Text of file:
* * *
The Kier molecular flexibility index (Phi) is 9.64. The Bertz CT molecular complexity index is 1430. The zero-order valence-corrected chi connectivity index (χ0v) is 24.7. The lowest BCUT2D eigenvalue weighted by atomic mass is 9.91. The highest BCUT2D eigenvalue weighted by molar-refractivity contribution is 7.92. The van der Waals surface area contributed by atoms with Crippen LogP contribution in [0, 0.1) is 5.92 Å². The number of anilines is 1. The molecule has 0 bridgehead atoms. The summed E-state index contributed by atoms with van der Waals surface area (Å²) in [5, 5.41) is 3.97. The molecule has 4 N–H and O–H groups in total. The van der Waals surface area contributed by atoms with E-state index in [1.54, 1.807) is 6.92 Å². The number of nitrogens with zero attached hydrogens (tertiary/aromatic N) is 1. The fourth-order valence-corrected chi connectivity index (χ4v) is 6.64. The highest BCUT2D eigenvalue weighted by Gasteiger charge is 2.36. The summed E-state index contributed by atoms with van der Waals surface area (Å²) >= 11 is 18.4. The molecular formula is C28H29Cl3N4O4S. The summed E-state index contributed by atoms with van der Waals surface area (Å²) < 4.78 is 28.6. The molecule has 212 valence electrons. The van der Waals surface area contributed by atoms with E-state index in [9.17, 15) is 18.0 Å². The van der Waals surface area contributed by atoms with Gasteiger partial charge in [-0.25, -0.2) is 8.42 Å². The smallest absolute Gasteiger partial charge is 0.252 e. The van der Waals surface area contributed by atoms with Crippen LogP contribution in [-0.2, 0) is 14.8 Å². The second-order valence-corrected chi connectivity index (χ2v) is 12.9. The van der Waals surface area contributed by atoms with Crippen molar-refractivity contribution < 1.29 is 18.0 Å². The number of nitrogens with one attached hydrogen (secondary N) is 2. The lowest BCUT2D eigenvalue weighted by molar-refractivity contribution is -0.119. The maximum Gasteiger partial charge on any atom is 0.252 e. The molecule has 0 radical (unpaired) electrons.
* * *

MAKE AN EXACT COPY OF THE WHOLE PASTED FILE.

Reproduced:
The Kier molecular flexibility index (Phi) is 9.64. The Bertz CT molecular complexity index is 1430. The zero-order valence-corrected chi connectivity index (χ0v) is 24.7. The lowest BCUT2D eigenvalue weighted by atomic mass is 9.91. The highest BCUT2D eigenvalue weighted by molar-refractivity contribution is 7.92. The van der Waals surface area contributed by atoms with Crippen LogP contribution in [0, 0.1) is 5.92 Å². The number of anilines is 1. The molecule has 0 bridgehead atoms. The summed E-state index contributed by atoms with van der Waals surface area (Å²) in [5, 5.41) is 3.97. The molecule has 4 N–H and O–H groups in total. The van der Waals surface area contributed by atoms with E-state index in [1.54, 1.807) is 6.92 Å². The number of nitrogens with zero attached hydrogens (tertiary/aromatic N) is 1. The fourth-order valence-corrected chi connectivity index (χ4v) is 6.64. The highest BCUT2D eigenvalue weighted by Gasteiger charge is 2.36. The summed E-state index contributed by atoms with van der Waals surface area (Å²) >= 11 is 18.4. The molecular formula is C28H29Cl3N4O4S. The summed E-state index contributed by atoms with van der Waals surface area (Å²) < 4.78 is 28.6. The molecule has 212 valence electrons. The van der Waals surface area contributed by atoms with E-state index in [9.17, 15) is 18.0 Å². The van der Waals surface area contributed by atoms with Gasteiger partial charge in [-0.25, -0.2) is 8.42 Å². The smallest absolute Gasteiger partial charge is 0.252 e. The van der Waals surface area contributed by atoms with Crippen LogP contribution in [-0.2, 0) is 14.8 Å². The second-order valence-corrected chi connectivity index (χ2v) is 12.9. The van der Waals surface area contributed by atoms with Crippen molar-refractivity contribution < 1.29 is 18.0 Å². The number of nitrogens with one attached hydrogen (secondary N) is 2. The lowest BCUT2D eigenvalue weighted by molar-refractivity contribution is -0.119. The maximum Gasteiger partial charge on any atom is 0.252 e. The molecule has 0 radical (unpaired) electrons.